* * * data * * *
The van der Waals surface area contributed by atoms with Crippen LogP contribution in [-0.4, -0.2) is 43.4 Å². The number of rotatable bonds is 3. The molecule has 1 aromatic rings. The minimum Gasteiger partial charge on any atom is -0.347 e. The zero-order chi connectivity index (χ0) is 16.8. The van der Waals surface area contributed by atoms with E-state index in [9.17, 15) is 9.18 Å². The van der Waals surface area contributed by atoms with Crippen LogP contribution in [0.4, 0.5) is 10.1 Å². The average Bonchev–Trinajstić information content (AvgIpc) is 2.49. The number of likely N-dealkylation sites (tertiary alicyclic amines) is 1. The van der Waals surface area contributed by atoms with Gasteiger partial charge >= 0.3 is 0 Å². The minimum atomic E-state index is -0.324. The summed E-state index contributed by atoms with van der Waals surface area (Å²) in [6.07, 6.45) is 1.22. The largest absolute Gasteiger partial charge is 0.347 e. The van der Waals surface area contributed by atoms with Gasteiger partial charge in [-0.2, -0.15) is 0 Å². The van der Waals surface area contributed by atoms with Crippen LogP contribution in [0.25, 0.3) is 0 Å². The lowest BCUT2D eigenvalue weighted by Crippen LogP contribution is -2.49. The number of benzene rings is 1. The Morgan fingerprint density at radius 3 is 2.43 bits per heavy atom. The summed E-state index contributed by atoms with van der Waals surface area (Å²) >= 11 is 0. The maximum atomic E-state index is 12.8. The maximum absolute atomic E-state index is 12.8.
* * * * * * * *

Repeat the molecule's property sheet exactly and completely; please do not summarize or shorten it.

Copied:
The van der Waals surface area contributed by atoms with Crippen LogP contribution in [-0.4, -0.2) is 43.4 Å². The number of rotatable bonds is 3. The molecule has 1 aromatic rings. The minimum Gasteiger partial charge on any atom is -0.347 e. The zero-order chi connectivity index (χ0) is 16.8. The van der Waals surface area contributed by atoms with E-state index in [9.17, 15) is 9.18 Å². The van der Waals surface area contributed by atoms with Crippen LogP contribution in [0.4, 0.5) is 10.1 Å². The average Bonchev–Trinajstić information content (AvgIpc) is 2.49. The number of likely N-dealkylation sites (tertiary alicyclic amines) is 1. The van der Waals surface area contributed by atoms with Gasteiger partial charge >= 0.3 is 0 Å². The minimum atomic E-state index is -0.324. The summed E-state index contributed by atoms with van der Waals surface area (Å²) in [6.07, 6.45) is 1.22. The largest absolute Gasteiger partial charge is 0.347 e. The van der Waals surface area contributed by atoms with Gasteiger partial charge in [-0.2, -0.15) is 0 Å². The van der Waals surface area contributed by atoms with Crippen LogP contribution in [0.25, 0.3) is 0 Å². The lowest BCUT2D eigenvalue weighted by Crippen LogP contribution is -2.49. The number of benzene rings is 1. The Morgan fingerprint density at radius 3 is 2.43 bits per heavy atom. The summed E-state index contributed by atoms with van der Waals surface area (Å²) >= 11 is 0. The maximum atomic E-state index is 12.8. The maximum absolute atomic E-state index is 12.8.